D750 FX DSLR
The Nikon D750 is one of those DSLRs which is considered an Enthusiast camera, positioning itself between the entry-level cameras and the top-end DSLRs like the Nikon D4 and D4s. What's more unique about the D750, is the pricing, and how much you really get for your money. Of course, the D750 is by no means inexpensive (currently selling between $2000 and $2,300 depending on Nikon price cuts lately), but it offers a wide variety of shooting options normally found on DSLRs costing twice as much.
The D750 is also an FX DSLR, which is a benefit for the 24.3 Megapixel sensor, as the pixels are larger than what they would be on a sensor that was made for an APS-C sensor (or DX format as Nikon calls it). In the age of high megapixel sensors, Sensor Real Estate is priceless. Camera manufacturers are already having to rethink the way their sensors behave and create and/or revising software algorithms which interpret the imaging data as pixels are getting smaller...and smaller. I hope someday Nikon and Canon will eventually take a leap into Medium Format imagers, because the image quality would be absolutely stunning. Until then, most of us will shoot with Full-frame and smaller sensors.
The D750 being an FX format DSLR, you will not see the FOV equivalency factor (or "FOVEF") like you did when owning previous APS-C DSLRs. That 50mm lens you own is now a true 50mm, and you will not get that 75mm effective angle of view. Some will miss this, some will not. For me personally, I had a little hesitation because I've been shooting digital since 2001 (one of the fortunate folks to get an Olympus E-10 for only $1,999!) and became used to the smaller imager which gave me an increase in FOVEF. However, since resolutions have increased significantly since then, and sensor quality has been improved on many times over, full-frame imagers provide the best of both worlds for those who want more resolution and larger pixels. I used to shoot film back in the 90's on my Olympus IS-3 DLX, so I look forward to using a DSLR — but this time — as a full-frame experience.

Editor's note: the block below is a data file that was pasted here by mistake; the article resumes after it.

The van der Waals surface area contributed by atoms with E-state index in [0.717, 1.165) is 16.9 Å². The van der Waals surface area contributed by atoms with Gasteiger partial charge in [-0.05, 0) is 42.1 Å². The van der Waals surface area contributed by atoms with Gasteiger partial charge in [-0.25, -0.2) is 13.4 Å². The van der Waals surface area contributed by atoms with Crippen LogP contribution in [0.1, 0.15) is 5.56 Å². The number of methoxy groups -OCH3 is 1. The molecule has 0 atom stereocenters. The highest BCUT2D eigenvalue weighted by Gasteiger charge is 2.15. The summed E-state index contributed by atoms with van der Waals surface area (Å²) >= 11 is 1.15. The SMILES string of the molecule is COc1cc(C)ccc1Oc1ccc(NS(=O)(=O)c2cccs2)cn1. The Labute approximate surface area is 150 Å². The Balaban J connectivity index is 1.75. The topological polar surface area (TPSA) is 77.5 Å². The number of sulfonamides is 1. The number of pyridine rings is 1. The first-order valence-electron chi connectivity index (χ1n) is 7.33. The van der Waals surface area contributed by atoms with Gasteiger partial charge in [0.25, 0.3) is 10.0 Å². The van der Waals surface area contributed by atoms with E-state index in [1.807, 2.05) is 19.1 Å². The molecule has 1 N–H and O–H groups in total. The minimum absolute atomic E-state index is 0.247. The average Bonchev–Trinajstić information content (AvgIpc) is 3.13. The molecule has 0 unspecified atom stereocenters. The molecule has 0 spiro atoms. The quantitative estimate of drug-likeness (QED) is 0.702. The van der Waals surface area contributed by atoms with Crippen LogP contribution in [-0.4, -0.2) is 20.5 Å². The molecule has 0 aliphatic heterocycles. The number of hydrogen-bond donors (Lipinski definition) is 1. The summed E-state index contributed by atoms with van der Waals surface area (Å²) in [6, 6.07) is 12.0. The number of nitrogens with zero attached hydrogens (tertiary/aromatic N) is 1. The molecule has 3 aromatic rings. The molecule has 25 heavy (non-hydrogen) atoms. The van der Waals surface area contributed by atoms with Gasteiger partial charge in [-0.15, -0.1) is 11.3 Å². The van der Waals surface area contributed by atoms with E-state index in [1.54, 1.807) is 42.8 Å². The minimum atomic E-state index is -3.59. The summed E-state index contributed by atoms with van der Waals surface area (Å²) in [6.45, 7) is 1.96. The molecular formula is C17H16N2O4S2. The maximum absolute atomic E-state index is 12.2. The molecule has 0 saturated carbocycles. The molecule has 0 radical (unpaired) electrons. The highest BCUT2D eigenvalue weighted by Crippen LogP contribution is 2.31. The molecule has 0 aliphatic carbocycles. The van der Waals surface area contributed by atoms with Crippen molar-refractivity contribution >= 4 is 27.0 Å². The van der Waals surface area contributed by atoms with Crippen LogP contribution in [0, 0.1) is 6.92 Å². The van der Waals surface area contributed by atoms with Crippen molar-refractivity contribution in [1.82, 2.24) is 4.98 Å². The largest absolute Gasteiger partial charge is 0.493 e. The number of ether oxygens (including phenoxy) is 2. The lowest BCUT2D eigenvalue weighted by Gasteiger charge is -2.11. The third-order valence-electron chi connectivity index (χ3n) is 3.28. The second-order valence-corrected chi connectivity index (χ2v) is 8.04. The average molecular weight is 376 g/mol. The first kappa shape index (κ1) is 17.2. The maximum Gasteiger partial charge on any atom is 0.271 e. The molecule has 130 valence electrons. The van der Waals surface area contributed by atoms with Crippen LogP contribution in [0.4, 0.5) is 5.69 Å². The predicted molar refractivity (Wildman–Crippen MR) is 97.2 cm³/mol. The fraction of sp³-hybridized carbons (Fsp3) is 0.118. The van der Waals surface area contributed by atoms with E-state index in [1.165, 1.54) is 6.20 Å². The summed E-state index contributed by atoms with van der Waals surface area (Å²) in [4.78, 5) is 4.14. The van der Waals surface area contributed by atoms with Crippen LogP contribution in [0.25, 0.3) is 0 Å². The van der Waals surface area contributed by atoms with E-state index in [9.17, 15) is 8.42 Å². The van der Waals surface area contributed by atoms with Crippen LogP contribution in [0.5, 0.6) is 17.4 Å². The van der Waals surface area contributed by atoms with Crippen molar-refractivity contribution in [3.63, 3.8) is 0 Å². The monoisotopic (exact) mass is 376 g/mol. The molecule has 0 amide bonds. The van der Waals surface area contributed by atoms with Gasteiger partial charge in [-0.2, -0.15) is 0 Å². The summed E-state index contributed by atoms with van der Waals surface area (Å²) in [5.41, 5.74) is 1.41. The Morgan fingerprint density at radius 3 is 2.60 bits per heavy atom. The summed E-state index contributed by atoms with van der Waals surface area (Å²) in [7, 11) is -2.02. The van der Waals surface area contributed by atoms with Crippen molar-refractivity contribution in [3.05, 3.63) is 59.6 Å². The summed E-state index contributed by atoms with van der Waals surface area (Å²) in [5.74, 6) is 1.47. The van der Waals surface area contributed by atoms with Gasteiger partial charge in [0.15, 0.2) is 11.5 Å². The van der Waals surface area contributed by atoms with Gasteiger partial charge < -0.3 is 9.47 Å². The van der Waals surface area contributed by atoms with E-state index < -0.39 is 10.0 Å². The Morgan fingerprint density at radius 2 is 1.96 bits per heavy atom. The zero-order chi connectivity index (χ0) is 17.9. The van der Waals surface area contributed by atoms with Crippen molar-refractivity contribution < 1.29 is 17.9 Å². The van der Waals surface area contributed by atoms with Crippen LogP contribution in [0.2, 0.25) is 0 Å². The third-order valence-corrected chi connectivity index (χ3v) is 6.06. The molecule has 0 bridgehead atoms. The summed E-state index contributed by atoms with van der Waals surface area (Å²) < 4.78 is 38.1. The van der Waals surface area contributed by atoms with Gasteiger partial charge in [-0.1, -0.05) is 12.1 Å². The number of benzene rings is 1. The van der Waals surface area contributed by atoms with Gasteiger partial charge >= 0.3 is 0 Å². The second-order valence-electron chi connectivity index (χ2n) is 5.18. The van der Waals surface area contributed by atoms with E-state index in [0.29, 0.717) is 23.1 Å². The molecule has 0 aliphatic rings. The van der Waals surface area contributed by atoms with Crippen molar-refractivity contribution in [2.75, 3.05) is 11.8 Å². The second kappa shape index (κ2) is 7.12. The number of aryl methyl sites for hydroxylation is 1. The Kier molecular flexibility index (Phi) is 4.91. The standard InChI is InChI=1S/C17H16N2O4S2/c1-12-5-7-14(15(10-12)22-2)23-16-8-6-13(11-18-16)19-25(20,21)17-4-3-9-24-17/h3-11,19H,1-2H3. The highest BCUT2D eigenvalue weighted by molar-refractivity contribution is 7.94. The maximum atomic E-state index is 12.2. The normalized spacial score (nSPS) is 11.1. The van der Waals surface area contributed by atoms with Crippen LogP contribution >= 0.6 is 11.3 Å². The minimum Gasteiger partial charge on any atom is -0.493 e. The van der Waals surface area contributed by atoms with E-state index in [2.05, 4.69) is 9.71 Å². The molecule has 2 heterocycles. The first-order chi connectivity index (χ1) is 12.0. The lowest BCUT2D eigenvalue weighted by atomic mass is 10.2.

The D750: Beware Of What You Wished For
One of the things photographers always wish for...is more control over their shooting environment. Well, the D750 has certainly given this opportunity to photographers who want to step away from the usual settings in digital cameras as well as having an arsenal of camera adjustments. There is always the possibility a camera owner might be overwhelmed, and with the D750, it will probably happen.
With the current price of the D750 body hovering around $2,000, if you can get one...do it. You'll get no hesitation purchase anxiety attacks from me when I recommend doing so. However, once you've bought the D750, and once your giddiness is replaced with curiosity as you open the golden box, you'll be best served to take a look at the controls before you go out taking pictures of something you really want to have the best image of, or you'll get frustrated. And I suppose this is why I'm making such an introduction for the D750. It has amazing capabilities, but for most D750 shooters, those possibilities will not be realized if there are some basic functionalities of the camera.
If you've shot with a previous 800-series or 600-series, you can politely gloss over these paragraphs, but since most D750 owners, I suspect, are the ones who managed to get the cash together and have waited for a $2K price, are proud to achieve such a purchase — there is a lot of ground work to cover.
A Few Things To Purchase Before Using Your D750
To begin, let's create a quick checklist of the more popular (and also necessary) accessories you should think about purchasing if you're getting a D750.
Shown below is an image of the D750 with AF-S 24-120mm f/4 lens, and the easyCover. As you can see, there are some fingerprints and residue around the shutter button area, but this can easily be wiped away with a damp cloth dipped in a mild mixture of dishwater soap and water.
One of the most convenient and yet important accessories to get for your D750, is the easyCover for the Nikon D750. Not only do I highly recommend the easyCover for the D750, but I use it all the time and over the last few months, it has kept a lot of oily fingerprints, dust, and just your typical unwanted residue from getting on it. For only $30, it's a rather justified purchase which easily pays for itself over a short period of time, and if this is the first major DSLR you've purchased, you'll want to have something like this put on your D750 rather soon because you might be bumping it a few times, getting used to handling it. A nice little bonus when you buy the easyCover silicone wrap, is having two LCD screen protectors included in the package. Trust me. You will want to put one on immediately. The D750 has a really nice LCD screen, and you don't want it scratched.